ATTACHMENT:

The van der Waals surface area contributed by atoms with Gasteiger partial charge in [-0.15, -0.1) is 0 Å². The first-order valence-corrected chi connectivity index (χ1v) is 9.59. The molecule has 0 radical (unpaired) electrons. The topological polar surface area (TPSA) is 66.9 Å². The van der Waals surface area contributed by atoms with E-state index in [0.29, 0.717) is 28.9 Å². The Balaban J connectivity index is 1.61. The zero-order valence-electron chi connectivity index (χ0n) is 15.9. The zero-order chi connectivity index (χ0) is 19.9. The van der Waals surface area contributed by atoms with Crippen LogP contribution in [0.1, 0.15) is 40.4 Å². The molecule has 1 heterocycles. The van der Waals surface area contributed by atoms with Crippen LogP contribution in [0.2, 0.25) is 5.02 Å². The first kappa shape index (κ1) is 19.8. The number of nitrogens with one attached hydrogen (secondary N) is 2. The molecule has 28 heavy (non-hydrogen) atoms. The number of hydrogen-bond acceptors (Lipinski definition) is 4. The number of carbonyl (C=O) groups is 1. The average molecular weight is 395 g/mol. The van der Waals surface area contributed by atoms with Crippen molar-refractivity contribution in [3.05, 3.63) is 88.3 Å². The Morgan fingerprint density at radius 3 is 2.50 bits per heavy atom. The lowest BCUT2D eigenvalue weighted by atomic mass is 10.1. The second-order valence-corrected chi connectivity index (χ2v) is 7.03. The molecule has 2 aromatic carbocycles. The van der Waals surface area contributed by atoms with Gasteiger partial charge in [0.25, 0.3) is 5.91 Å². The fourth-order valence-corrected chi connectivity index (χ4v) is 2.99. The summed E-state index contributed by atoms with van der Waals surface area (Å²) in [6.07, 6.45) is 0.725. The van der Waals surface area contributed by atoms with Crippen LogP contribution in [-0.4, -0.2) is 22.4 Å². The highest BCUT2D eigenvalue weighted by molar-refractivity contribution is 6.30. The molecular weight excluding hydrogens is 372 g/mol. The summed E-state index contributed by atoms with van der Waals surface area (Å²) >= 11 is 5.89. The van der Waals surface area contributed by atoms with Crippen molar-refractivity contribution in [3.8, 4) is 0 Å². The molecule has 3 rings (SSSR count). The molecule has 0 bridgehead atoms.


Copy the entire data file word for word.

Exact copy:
The van der Waals surface area contributed by atoms with Gasteiger partial charge in [-0.15, -0.1) is 0 Å². The first-order valence-corrected chi connectivity index (χ1v) is 9.59. The molecule has 0 radical (unpaired) electrons. The topological polar surface area (TPSA) is 66.9 Å². The van der Waals surface area contributed by atoms with E-state index in [0.29, 0.717) is 28.9 Å². The Balaban J connectivity index is 1.61. The zero-order valence-electron chi connectivity index (χ0n) is 15.9. The zero-order chi connectivity index (χ0) is 19.9. The van der Waals surface area contributed by atoms with Crippen LogP contribution in [0.1, 0.15) is 40.4 Å². The molecule has 1 heterocycles. The van der Waals surface area contributed by atoms with Crippen LogP contribution in [0.2, 0.25) is 5.02 Å². The first kappa shape index (κ1) is 19.8. The number of nitrogens with one attached hydrogen (secondary N) is 2. The molecule has 28 heavy (non-hydrogen) atoms. The number of hydrogen-bond acceptors (Lipinski definition) is 4. The number of carbonyl (C=O) groups is 1. The average molecular weight is 395 g/mol. The van der Waals surface area contributed by atoms with Crippen molar-refractivity contribution in [3.05, 3.63) is 88.3 Å². The Morgan fingerprint density at radius 3 is 2.50 bits per heavy atom. The lowest BCUT2D eigenvalue weighted by atomic mass is 10.1. The second-order valence-corrected chi connectivity index (χ2v) is 7.03. The molecule has 2 aromatic carbocycles. The van der Waals surface area contributed by atoms with Gasteiger partial charge in [0.25, 0.3) is 5.91 Å². The fourth-order valence-corrected chi connectivity index (χ4v) is 2.99. The summed E-state index contributed by atoms with van der Waals surface area (Å²) in [6.07, 6.45) is 0.725. The van der Waals surface area contributed by atoms with Crippen LogP contribution in [-0.4, -0.2) is 22.4 Å². The highest BCUT2D eigenvalue weighted by molar-refractivity contribution is 6.30. The molecular weight excluding hydrogens is 372 g/mol. The summed E-state index contributed by atoms with van der Waals surface area (Å²) >= 11 is 5.89. The van der Waals surface area contributed by atoms with Crippen molar-refractivity contribution in [3.8, 4) is 0 Å². The molecule has 3 rings (SSSR count). The molecule has 0 bridgehead atoms.